A client emailed me recently and said we had failed to inform them about negative publicity concerning their services that was published last Easter Sunday. We were on vacation and we did fail to monitor media reports. Sensing that the client was hurt, I quickly emailed: “Hello, sir, I acknowledge our delay in advising you of the negative publicity; I deeply apologize for our shortcoming and I take full responsibility; we are taking steps to make sure this will not happen again.” He promptly replied: “Thank you. Next time, even just a copy of the news link sent to me with an FYI will suffice. Cheers.”
Charlie Agatep (firstname.lastname@example.org) is chair and CEO of Grupo Agatep.
BEFORE HE left for the Asean Summit in Laos, President Duterte gave a short speech after which a Reuters reporter asked how he would respond if US President Barack Obama would lecture him about the extrajudicial killings in his war on drugs. Mr. Duterte got fired up and said: “Wala akong pakialam sa kanya. Who is he? I do not have any master except the Filipino people. You must be respectful. Do not just throw questions and statements. P*tang ina, I will curse you in that forum.” He then went into a rant and lobbed expletives at Obama, calling the US president, in Filipino, that “son of a bitch.”
There were only five reporters in the room when Mr. Duterte was asked the question, but the global media broadcast his biting tirade swiftly to all corners of the world. As a result, Obama canceled a scheduled bilateral meeting with Mr. Duterte, and while Obama said later that he did not take the latter’s rude comments personally, the Philippines may have lost many relationship opportunities with the United States, among others.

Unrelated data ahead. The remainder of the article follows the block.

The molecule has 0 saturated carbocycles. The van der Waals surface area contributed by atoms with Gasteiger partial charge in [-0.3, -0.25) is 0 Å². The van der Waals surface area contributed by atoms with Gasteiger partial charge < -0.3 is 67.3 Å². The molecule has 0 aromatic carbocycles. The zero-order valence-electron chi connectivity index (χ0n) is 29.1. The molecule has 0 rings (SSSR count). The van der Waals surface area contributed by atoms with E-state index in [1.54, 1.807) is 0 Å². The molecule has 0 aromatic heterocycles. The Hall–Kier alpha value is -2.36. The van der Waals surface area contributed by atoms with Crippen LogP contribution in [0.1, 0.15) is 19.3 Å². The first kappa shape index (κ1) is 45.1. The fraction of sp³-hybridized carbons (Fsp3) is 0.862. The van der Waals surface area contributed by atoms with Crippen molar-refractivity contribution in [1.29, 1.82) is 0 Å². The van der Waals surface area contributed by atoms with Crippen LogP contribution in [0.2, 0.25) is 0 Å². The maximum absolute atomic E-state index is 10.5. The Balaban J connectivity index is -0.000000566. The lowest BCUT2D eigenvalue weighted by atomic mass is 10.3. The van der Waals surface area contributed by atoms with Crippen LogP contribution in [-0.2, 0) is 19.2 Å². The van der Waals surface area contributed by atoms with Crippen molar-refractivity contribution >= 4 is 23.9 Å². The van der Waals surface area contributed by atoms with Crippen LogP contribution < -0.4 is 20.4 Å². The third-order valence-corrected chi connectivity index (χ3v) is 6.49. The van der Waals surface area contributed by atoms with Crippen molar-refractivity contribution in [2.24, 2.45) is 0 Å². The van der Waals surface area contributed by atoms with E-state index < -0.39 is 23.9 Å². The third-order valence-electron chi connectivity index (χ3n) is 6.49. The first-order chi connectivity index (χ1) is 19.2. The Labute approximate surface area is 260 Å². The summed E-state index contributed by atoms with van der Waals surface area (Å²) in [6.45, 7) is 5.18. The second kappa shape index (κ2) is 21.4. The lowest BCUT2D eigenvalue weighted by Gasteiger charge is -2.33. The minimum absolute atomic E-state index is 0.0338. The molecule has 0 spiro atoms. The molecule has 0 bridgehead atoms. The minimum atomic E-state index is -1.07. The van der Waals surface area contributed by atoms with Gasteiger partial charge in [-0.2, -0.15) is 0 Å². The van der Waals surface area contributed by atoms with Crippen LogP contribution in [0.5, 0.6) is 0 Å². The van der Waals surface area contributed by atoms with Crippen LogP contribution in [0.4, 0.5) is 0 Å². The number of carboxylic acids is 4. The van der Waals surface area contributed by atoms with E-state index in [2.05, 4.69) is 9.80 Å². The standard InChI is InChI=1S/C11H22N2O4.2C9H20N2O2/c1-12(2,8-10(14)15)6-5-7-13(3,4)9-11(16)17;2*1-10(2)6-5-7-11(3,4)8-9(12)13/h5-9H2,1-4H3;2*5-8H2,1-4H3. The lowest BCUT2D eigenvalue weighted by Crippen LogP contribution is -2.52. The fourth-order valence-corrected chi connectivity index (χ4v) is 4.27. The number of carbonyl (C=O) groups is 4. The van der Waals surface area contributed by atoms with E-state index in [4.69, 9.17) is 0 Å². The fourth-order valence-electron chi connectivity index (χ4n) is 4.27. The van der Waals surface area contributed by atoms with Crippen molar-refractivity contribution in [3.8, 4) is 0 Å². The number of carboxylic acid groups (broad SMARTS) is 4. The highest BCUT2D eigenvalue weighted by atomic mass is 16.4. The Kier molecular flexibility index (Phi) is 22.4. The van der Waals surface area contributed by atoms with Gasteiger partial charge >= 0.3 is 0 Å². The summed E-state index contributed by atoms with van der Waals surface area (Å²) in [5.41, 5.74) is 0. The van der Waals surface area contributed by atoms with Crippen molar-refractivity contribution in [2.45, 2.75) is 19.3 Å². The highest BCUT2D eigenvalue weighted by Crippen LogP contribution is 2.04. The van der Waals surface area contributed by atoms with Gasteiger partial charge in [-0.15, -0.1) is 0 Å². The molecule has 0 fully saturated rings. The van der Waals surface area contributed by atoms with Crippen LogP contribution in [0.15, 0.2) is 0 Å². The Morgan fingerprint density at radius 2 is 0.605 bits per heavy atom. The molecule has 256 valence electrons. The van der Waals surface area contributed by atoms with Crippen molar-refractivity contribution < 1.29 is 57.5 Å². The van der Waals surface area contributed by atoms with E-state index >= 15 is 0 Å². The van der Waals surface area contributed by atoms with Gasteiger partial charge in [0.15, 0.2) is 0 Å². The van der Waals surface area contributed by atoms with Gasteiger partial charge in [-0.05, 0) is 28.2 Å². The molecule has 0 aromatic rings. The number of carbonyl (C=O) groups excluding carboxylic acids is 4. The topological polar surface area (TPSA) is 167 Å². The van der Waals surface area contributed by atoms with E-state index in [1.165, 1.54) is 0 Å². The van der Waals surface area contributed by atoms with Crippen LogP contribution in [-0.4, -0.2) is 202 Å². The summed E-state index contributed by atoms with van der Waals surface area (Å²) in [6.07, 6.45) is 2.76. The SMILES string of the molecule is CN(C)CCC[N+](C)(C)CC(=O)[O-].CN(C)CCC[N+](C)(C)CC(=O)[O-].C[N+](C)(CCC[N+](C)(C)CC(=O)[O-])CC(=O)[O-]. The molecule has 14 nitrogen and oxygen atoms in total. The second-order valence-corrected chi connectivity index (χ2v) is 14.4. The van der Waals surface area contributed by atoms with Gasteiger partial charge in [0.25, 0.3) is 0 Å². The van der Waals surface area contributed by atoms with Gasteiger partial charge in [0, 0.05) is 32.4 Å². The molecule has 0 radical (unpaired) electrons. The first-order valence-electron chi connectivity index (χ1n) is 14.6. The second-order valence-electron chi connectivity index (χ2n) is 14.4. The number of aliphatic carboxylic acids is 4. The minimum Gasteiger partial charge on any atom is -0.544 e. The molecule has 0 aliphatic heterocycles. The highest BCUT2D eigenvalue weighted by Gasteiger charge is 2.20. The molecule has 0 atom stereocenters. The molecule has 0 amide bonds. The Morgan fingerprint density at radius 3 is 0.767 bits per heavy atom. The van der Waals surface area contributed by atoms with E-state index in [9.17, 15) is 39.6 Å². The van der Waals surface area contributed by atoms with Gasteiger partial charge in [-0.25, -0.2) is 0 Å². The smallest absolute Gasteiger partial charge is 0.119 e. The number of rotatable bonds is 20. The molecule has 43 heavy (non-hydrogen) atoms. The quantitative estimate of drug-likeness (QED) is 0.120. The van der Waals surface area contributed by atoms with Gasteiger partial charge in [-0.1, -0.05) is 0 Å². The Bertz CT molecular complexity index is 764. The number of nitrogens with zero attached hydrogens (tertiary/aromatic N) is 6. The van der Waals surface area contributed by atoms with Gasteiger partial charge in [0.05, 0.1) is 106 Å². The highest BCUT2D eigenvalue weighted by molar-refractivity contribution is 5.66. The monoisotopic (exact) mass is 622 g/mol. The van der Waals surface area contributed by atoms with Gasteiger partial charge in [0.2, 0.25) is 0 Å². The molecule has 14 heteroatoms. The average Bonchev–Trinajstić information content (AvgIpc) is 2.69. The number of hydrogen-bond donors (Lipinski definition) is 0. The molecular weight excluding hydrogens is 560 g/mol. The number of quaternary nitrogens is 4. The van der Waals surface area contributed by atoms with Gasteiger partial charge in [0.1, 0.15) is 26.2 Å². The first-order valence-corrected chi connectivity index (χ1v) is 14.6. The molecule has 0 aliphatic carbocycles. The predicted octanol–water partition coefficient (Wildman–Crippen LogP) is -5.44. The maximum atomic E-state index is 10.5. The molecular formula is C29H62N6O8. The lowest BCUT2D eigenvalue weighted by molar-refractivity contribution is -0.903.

On hindsight, Mr. Duterte and all administration officials and spokespersons should have taken a course in media training at the very start of their tenure, in order to avoid unwarranted negative stories in the press. For instance, Mr. Duterte did not have to answer the question of the Reuters reporter. He could have said: “That is a hypothetical question and it has not happened. I wouldn’t want to speculate.” Reporters understand there are questions that need not be answered, such as third-party questions, competitive questions, personal questions, questions that require figures, and questions about security and legalities.
It is easy to blame a journalist for biased reporting, which does happen from time to time. But often, the story is due to the interviewee’s lack of understanding about how the media work. A misquote is when a reporter makes up words that you didn’t say. It is deliberately taking your intent out of context with some sort of agenda. However, you are not a misquote victim if a journalist takes part of what you say and uses it in a story. If you say something ridiculous during the interview and the journalist quotes you saying that, then that is not a misquote.